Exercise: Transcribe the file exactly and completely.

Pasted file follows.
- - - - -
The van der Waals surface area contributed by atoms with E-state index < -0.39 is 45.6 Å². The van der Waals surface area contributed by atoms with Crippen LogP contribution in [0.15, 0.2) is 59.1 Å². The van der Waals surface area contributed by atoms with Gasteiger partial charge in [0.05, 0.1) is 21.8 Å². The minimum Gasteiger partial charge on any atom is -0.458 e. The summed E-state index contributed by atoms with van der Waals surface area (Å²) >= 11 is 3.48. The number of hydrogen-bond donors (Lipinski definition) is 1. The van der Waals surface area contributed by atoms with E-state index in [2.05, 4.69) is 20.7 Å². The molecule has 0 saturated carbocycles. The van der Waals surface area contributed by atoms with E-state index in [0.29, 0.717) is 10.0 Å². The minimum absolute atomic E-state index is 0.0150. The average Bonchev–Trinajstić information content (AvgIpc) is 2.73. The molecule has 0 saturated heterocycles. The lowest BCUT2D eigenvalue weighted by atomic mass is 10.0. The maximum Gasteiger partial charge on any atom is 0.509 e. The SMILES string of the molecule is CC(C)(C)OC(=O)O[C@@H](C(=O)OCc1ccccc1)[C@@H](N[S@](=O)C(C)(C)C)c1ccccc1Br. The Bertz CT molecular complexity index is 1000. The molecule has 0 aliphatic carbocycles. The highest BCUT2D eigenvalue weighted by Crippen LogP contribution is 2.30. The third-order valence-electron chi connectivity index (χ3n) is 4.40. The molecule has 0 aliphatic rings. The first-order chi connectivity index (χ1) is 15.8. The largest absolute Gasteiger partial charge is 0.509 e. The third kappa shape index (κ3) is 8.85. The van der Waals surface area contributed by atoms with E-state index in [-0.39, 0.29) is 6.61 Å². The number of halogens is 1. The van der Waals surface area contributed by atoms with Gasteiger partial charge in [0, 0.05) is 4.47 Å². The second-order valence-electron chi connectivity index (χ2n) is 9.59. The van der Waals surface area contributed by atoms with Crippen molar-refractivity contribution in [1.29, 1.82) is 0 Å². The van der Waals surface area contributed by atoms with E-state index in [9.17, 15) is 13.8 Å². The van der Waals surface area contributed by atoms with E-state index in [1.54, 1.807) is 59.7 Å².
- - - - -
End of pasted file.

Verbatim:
The van der Waals surface area contributed by atoms with E-state index < -0.39 is 45.6 Å². The van der Waals surface area contributed by atoms with Crippen LogP contribution in [0.15, 0.2) is 59.1 Å². The van der Waals surface area contributed by atoms with Gasteiger partial charge in [0.05, 0.1) is 21.8 Å². The minimum Gasteiger partial charge on any atom is -0.458 e. The summed E-state index contributed by atoms with van der Waals surface area (Å²) >= 11 is 3.48. The number of hydrogen-bond donors (Lipinski definition) is 1. The van der Waals surface area contributed by atoms with E-state index in [2.05, 4.69) is 20.7 Å². The molecule has 0 saturated carbocycles. The van der Waals surface area contributed by atoms with E-state index in [0.29, 0.717) is 10.0 Å². The minimum absolute atomic E-state index is 0.0150. The average Bonchev–Trinajstić information content (AvgIpc) is 2.73. The molecule has 0 saturated heterocycles. The lowest BCUT2D eigenvalue weighted by atomic mass is 10.0. The maximum Gasteiger partial charge on any atom is 0.509 e. The SMILES string of the molecule is CC(C)(C)OC(=O)O[C@@H](C(=O)OCc1ccccc1)[C@@H](N[S@](=O)C(C)(C)C)c1ccccc1Br. The Bertz CT molecular complexity index is 1000. The molecule has 0 aliphatic carbocycles. The highest BCUT2D eigenvalue weighted by Crippen LogP contribution is 2.30. The third-order valence-electron chi connectivity index (χ3n) is 4.40. The molecule has 0 aliphatic rings. The first-order chi connectivity index (χ1) is 15.8. The largest absolute Gasteiger partial charge is 0.509 e. The third kappa shape index (κ3) is 8.85. The van der Waals surface area contributed by atoms with E-state index in [-0.39, 0.29) is 6.61 Å². The number of halogens is 1. The van der Waals surface area contributed by atoms with Gasteiger partial charge in [0, 0.05) is 4.47 Å². The second-order valence-electron chi connectivity index (χ2n) is 9.59. The van der Waals surface area contributed by atoms with Crippen molar-refractivity contribution in [1.29, 1.82) is 0 Å². The van der Waals surface area contributed by atoms with E-state index in [9.17, 15) is 13.8 Å². The van der Waals surface area contributed by atoms with E-state index in [1.54, 1.807) is 59.7 Å².